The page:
Toys ‘R’ Us’s $1 Billion Goldman Sachs-Led Loan PlungesSridhar Natarajan and Stephanie Ruhle
Toys “R” Us Inc.’s $1.025 billion loan plunged in trading a day after the retailer boosted the interest rate on the financing to persuade lenders to sign on to the deal.
The loan coming due in 2020 and issued at 97 cents on the dollar by Goldman Sachs Group Inc., is being quoted today at about 92 cents, according to prices compiled by Bloomberg. The Wayne, New Jersey-based company increased the rate on the loan to 8.75 percentage points more than the London interbank offered rate, with a minimum of 1 percent on the lending benchmark. That compares with an initially offered range of 8 percentage points to 8.25 percentage points more than Libor, according to data compiled by Bloomberg.
Kathleen Waugh, a spokeswoman for Toys “R” Us, and Tiffany Galvin, a Goldman spokeswoman, declined to comment.
The debt was part of a $1.3 billion pact that included a $280 million 5-year loan, Bloomberg data show.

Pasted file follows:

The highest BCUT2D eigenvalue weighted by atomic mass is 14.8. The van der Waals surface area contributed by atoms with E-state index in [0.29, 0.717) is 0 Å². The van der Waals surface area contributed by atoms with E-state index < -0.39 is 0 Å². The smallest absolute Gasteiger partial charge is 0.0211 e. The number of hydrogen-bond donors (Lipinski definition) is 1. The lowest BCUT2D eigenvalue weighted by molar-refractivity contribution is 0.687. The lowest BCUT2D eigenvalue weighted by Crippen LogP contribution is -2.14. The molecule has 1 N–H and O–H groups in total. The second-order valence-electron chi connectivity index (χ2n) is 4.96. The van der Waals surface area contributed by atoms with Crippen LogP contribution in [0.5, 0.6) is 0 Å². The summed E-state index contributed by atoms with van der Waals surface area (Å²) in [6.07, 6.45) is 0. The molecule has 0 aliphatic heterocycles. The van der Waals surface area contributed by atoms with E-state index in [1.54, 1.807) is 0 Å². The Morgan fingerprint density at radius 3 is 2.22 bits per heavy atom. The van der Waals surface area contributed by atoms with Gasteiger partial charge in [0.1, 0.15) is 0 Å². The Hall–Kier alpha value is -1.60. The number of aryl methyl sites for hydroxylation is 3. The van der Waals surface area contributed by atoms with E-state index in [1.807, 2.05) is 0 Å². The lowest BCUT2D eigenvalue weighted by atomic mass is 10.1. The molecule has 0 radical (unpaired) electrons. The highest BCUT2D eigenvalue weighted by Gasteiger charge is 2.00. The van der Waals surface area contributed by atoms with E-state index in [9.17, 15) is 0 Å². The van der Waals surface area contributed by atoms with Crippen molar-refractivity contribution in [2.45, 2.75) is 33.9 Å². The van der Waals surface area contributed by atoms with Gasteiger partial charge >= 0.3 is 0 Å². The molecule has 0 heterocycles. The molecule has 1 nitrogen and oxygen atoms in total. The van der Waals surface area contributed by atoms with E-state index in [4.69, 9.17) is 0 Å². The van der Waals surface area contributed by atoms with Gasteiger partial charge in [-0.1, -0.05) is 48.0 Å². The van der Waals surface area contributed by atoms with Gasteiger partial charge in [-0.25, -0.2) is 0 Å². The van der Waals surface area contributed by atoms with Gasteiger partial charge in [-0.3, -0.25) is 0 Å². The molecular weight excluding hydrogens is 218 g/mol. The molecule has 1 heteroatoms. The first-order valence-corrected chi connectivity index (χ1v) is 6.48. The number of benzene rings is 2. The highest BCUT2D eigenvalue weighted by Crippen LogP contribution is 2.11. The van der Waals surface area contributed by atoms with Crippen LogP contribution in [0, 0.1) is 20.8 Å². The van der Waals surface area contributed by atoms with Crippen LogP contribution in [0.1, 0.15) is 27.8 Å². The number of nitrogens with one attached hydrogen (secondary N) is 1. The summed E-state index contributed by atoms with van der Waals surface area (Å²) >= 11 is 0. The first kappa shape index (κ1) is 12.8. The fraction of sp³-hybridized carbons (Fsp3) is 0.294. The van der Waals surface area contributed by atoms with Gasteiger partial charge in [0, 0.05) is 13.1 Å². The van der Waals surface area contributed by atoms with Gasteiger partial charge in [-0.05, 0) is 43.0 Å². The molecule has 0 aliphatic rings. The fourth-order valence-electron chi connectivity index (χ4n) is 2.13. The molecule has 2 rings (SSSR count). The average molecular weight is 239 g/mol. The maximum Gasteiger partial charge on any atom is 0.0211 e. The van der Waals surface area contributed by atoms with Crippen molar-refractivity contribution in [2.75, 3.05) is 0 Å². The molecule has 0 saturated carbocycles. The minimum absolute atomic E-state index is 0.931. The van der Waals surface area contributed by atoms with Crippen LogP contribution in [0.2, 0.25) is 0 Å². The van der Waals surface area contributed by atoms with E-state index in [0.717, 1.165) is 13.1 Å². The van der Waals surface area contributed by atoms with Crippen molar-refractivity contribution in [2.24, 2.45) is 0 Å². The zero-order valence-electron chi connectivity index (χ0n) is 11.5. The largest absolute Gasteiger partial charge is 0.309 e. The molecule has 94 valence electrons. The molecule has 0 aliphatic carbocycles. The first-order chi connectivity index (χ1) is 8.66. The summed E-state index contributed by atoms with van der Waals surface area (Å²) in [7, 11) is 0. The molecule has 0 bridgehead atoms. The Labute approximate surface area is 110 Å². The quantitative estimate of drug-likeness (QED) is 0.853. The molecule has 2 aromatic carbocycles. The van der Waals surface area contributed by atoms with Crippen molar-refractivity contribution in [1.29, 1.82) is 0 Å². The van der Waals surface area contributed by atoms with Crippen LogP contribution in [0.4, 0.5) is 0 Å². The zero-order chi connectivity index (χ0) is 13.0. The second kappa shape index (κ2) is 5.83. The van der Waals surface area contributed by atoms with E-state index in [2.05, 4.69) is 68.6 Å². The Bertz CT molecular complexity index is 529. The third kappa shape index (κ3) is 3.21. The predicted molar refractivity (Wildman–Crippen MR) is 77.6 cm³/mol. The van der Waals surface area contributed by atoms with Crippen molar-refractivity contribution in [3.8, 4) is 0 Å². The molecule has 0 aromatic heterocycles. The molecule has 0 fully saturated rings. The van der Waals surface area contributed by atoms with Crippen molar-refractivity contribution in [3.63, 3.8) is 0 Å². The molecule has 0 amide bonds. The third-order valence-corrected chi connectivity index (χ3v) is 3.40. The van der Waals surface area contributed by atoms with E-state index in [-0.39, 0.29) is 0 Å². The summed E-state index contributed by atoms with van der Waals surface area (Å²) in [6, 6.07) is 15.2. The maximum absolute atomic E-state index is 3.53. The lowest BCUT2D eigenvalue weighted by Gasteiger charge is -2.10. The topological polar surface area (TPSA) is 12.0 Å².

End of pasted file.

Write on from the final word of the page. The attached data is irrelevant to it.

Toys “R” Us, rated six levels below investment-grade by Moody’s Investors Service and Standard & Poor’s, is increasing the interest it will pay to push out debt maturities ahead of its crucial holiday season. Moody’s grades Toys “R” Us B3 with a “negative” outlook that’s unchanged by the refinancing effort. S&P ranks it B-, equivalent to the Moody’s level, with a “stable” outlook.
The proposed margin is more than double the 4.15 percentage-point average for new leveraged loans sold to institutional investors on Oct. 2, according to S&P Capital IQ Leveraged Commentary & Data.
The company “remains hamstrung by the significant levels of LBO debt,” that still remain, according to a Sept. 29 Moody’s report. “The company will be challenged to improve its operating performance meaningfully throughout 2014, with these proposed new debt issuances alleviating the liquidity concern surrounding the 2016 debt maturities,” the analysts wrote in the report.
The retailer was purchased by KKR & Co., Bain Capital LLC and Vornado Realty Trust in a $6.6 billion 2005 leveraged buyout.